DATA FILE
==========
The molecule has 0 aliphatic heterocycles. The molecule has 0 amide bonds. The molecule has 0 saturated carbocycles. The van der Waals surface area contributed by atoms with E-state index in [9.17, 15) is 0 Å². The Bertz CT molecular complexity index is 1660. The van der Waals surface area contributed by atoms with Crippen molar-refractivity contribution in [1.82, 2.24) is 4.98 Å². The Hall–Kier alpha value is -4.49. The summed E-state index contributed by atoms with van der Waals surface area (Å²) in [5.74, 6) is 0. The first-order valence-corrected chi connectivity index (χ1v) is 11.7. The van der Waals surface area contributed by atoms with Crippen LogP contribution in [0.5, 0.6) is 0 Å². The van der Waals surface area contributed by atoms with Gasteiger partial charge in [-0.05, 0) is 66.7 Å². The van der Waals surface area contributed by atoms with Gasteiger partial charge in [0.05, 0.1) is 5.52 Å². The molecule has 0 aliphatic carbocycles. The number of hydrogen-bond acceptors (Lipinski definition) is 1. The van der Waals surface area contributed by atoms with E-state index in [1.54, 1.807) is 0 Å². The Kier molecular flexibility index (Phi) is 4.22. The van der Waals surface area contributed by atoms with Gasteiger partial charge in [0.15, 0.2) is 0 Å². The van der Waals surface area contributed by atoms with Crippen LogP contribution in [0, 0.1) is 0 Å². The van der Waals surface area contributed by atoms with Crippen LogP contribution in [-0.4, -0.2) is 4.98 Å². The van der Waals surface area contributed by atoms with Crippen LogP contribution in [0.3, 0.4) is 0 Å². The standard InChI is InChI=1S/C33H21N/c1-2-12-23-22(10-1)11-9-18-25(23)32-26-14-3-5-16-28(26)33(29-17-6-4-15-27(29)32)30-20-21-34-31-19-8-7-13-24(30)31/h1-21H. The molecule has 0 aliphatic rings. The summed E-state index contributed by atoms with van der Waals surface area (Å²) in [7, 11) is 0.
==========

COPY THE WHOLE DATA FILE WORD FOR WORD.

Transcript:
The molecule has 0 aliphatic heterocycles. The molecule has 0 amide bonds. The molecule has 0 saturated carbocycles. The van der Waals surface area contributed by atoms with E-state index in [9.17, 15) is 0 Å². The Bertz CT molecular complexity index is 1660. The van der Waals surface area contributed by atoms with Crippen molar-refractivity contribution in [1.82, 2.24) is 4.98 Å². The Hall–Kier alpha value is -4.49. The summed E-state index contributed by atoms with van der Waals surface area (Å²) in [5.74, 6) is 0. The first-order valence-corrected chi connectivity index (χ1v) is 11.7. The van der Waals surface area contributed by atoms with Crippen LogP contribution in [0.5, 0.6) is 0 Å². The van der Waals surface area contributed by atoms with Gasteiger partial charge in [-0.05, 0) is 66.7 Å². The van der Waals surface area contributed by atoms with Gasteiger partial charge in [0.05, 0.1) is 5.52 Å². The molecule has 0 aliphatic carbocycles. The number of hydrogen-bond acceptors (Lipinski definition) is 1. The van der Waals surface area contributed by atoms with E-state index in [1.54, 1.807) is 0 Å². The Kier molecular flexibility index (Phi) is 4.22. The van der Waals surface area contributed by atoms with Gasteiger partial charge in [0.15, 0.2) is 0 Å². The van der Waals surface area contributed by atoms with Crippen LogP contribution in [0, 0.1) is 0 Å². The van der Waals surface area contributed by atoms with Crippen LogP contribution in [-0.4, -0.2) is 4.98 Å². The van der Waals surface area contributed by atoms with Crippen LogP contribution in [0.3, 0.4) is 0 Å². The standard InChI is InChI=1S/C33H21N/c1-2-12-23-22(10-1)11-9-18-25(23)32-26-14-3-5-16-28(26)33(29-17-6-4-15-27(29)32)30-20-21-34-31-19-8-7-13-24(30)31/h1-21H. The molecule has 0 aliphatic rings. The summed E-state index contributed by atoms with van der Waals surface area (Å²) in [7, 11) is 0.